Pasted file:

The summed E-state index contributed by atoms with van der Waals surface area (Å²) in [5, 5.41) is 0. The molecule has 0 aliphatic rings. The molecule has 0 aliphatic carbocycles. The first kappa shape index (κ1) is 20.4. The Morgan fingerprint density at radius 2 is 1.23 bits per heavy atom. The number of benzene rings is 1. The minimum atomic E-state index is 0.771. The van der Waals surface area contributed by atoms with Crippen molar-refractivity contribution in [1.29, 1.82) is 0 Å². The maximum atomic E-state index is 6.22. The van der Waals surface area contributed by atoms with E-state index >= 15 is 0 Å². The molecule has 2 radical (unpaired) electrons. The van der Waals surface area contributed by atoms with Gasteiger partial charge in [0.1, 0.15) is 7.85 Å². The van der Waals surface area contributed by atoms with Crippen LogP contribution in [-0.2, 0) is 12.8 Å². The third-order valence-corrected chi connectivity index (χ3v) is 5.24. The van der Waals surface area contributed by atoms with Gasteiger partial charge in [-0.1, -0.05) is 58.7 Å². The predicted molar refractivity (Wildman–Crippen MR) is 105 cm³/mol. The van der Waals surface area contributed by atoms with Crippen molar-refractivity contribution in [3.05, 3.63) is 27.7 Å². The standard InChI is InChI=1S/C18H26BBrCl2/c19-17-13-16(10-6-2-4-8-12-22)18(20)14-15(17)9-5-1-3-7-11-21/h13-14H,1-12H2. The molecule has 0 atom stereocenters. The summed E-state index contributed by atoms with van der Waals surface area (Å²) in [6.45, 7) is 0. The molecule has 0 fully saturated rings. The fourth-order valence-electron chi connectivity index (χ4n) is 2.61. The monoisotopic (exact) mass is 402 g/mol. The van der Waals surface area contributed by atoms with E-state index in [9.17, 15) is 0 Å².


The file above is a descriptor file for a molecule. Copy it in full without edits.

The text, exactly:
The summed E-state index contributed by atoms with van der Waals surface area (Å²) in [5, 5.41) is 0. The molecule has 0 aliphatic rings. The molecule has 0 aliphatic carbocycles. The first kappa shape index (κ1) is 20.4. The Morgan fingerprint density at radius 2 is 1.23 bits per heavy atom. The number of benzene rings is 1. The minimum atomic E-state index is 0.771. The van der Waals surface area contributed by atoms with Crippen molar-refractivity contribution in [1.29, 1.82) is 0 Å². The maximum atomic E-state index is 6.22. The van der Waals surface area contributed by atoms with E-state index >= 15 is 0 Å². The molecule has 2 radical (unpaired) electrons. The van der Waals surface area contributed by atoms with Gasteiger partial charge in [0.1, 0.15) is 7.85 Å². The van der Waals surface area contributed by atoms with Crippen LogP contribution in [-0.2, 0) is 12.8 Å². The third-order valence-corrected chi connectivity index (χ3v) is 5.24. The van der Waals surface area contributed by atoms with Gasteiger partial charge in [-0.1, -0.05) is 58.7 Å². The predicted molar refractivity (Wildman–Crippen MR) is 105 cm³/mol. The van der Waals surface area contributed by atoms with Crippen molar-refractivity contribution in [3.05, 3.63) is 27.7 Å². The standard InChI is InChI=1S/C18H26BBrCl2/c19-17-13-16(10-6-2-4-8-12-22)18(20)14-15(17)9-5-1-3-7-11-21/h13-14H,1-12H2. The molecule has 0 atom stereocenters. The summed E-state index contributed by atoms with van der Waals surface area (Å²) in [6.45, 7) is 0. The molecule has 0 fully saturated rings. The fourth-order valence-electron chi connectivity index (χ4n) is 2.61. The monoisotopic (exact) mass is 402 g/mol. The van der Waals surface area contributed by atoms with E-state index in [9.17, 15) is 0 Å².